Marketing is all about understanding your customer–-their hopes and fears, expectations of your product, and more. But what happens when the customer needs the approval or money from someone else in order to access a product? In many countries, a leading reason for not using contraception is the opposition of one’s partner. That is why, even though most contraceptive methods are designed for women and girls, many PSI marketing campaigns seek to earn male partners’ social and financial support for voluntary contraceptive use by either partner.How do we do it?
Community health workers (CHWs) are the current development darlings. They are the topic of panels and publications from one continent to the next. Not only are they an off-the-books cadre of health worker available to do the least desirable work in the most remote areas, many do it for free or for simple incentives. They are reaching that last mile, where need is so great.The real life of a CHW is challenging. For example, Betty walks many miles a day from one village to the next carrying a backpack heavy with simple supplies like iron tablets, water sterilizing pills, vitamins, a thermometer, a first-aid kit, a scale, and educational materials.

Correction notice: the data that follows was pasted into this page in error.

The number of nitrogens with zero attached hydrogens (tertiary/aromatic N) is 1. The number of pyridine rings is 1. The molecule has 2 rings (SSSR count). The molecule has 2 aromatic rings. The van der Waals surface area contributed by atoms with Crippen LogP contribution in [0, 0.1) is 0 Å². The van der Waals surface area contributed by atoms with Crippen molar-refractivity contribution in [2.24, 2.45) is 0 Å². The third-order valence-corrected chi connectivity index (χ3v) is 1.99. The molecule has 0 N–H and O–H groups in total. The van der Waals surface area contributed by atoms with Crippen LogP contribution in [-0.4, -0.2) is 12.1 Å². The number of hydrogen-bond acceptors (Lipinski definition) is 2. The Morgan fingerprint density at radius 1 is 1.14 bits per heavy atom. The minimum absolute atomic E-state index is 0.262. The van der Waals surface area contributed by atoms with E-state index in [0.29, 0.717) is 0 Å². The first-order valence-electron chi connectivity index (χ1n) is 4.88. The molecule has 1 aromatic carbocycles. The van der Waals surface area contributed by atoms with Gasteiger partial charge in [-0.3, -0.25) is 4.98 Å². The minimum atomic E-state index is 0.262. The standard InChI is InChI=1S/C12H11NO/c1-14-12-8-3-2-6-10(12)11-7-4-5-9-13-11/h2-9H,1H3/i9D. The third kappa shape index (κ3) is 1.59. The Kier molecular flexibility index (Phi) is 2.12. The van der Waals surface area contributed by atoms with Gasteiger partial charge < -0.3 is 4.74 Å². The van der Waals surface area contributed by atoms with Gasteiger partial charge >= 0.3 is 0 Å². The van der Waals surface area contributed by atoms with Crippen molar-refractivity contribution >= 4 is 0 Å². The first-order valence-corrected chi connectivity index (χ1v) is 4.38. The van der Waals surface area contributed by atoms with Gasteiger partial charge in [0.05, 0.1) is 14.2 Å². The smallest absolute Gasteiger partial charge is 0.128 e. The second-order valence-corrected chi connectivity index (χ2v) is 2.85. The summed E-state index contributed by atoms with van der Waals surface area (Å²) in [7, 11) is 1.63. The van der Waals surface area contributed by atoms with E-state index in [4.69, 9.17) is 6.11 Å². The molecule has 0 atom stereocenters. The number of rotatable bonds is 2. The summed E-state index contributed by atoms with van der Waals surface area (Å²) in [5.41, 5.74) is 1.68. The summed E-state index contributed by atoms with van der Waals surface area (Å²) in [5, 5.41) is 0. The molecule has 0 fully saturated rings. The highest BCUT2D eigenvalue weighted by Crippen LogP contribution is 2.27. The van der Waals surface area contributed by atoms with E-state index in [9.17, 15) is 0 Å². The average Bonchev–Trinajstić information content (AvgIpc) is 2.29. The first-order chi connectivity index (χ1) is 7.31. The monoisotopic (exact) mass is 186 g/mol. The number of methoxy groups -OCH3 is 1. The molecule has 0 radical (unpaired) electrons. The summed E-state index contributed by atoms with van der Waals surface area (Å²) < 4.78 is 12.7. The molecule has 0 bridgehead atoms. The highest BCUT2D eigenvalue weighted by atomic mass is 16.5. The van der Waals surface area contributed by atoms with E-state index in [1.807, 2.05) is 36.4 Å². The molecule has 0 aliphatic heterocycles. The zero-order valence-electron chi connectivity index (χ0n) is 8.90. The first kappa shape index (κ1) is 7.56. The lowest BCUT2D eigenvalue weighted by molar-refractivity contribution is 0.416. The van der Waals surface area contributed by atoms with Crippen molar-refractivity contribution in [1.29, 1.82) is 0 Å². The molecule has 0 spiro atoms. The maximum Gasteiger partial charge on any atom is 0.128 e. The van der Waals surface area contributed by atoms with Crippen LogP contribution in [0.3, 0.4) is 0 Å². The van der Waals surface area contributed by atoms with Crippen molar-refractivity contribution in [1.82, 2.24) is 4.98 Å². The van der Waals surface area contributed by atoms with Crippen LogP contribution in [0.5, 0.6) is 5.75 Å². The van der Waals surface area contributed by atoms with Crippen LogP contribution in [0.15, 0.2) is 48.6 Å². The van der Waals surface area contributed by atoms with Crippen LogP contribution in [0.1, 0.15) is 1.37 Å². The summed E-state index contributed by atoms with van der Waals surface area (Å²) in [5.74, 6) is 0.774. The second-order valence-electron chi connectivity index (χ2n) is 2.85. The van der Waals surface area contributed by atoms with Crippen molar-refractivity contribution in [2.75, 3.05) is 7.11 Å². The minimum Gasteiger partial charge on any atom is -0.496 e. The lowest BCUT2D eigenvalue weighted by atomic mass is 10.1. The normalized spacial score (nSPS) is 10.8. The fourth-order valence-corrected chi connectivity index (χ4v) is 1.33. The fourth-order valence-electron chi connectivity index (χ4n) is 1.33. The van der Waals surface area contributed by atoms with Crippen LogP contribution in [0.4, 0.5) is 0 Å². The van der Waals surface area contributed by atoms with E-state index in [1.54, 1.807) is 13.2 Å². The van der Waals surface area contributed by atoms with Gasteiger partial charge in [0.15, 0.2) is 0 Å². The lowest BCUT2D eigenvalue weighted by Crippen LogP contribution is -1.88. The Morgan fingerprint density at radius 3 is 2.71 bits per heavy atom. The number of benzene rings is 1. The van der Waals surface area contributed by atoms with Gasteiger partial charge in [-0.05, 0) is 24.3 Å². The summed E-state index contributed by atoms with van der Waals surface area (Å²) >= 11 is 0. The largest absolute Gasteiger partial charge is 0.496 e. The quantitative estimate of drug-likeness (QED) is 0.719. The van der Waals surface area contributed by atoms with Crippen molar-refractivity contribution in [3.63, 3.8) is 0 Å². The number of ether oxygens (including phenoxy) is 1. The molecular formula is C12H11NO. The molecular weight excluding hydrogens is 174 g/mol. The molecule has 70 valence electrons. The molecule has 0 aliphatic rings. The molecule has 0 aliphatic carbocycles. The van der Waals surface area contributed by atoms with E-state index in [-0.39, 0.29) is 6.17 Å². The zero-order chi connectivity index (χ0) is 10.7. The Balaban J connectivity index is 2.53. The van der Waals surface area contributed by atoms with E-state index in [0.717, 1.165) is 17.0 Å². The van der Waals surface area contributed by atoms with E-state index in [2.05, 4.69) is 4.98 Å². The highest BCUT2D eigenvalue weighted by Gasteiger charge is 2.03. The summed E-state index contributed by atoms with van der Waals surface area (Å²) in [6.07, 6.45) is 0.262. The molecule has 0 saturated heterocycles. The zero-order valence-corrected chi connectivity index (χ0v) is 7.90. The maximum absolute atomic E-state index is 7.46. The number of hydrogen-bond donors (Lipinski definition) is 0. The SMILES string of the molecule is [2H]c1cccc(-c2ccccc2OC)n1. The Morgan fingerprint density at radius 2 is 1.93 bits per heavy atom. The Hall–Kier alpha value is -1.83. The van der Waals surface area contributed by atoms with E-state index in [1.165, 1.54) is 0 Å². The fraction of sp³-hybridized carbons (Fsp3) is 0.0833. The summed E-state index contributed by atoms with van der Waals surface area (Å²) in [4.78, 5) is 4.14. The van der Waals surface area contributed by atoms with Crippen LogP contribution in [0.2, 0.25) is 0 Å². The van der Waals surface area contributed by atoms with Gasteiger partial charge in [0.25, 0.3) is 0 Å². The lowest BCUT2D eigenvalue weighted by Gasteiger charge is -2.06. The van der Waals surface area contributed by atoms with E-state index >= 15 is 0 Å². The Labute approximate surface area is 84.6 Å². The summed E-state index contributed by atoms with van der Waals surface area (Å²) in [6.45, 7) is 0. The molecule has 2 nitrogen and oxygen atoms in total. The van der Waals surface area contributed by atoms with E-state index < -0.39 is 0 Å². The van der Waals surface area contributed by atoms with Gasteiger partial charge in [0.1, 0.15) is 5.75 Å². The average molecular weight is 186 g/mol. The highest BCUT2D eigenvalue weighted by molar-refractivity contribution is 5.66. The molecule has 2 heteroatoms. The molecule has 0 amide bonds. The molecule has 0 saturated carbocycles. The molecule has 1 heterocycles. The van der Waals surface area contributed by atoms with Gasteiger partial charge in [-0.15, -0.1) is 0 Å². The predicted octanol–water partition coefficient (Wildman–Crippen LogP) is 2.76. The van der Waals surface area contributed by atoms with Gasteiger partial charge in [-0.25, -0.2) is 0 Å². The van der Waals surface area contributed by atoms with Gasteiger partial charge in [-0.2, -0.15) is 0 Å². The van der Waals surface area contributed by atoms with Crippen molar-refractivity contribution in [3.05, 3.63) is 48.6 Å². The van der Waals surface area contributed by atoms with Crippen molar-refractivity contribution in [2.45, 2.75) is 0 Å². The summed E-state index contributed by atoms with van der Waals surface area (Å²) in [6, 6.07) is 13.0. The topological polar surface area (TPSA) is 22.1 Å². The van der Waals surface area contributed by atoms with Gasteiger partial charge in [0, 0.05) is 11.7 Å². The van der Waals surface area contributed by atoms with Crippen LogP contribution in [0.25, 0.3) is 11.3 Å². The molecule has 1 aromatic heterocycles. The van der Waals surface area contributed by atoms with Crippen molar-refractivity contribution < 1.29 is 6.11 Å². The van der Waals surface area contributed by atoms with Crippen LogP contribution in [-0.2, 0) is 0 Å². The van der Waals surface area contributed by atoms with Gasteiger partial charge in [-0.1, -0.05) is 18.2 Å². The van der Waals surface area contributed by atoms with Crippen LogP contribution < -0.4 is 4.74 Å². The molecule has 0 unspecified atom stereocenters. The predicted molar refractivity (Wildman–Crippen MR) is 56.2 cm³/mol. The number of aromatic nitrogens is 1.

Thomson Reuters Foundation: Ebola showed aid delivery desperately needs an overhaul “The Ebola epidemic exposed long-standing holes in aid delivery, which desperately needs an overhaul before the next international emergency hits, aid experts said on Thursday. Many of the shortcomings seen during the Haiti earthquake of slow responses and uncoordinated relief efforts were repeated during…More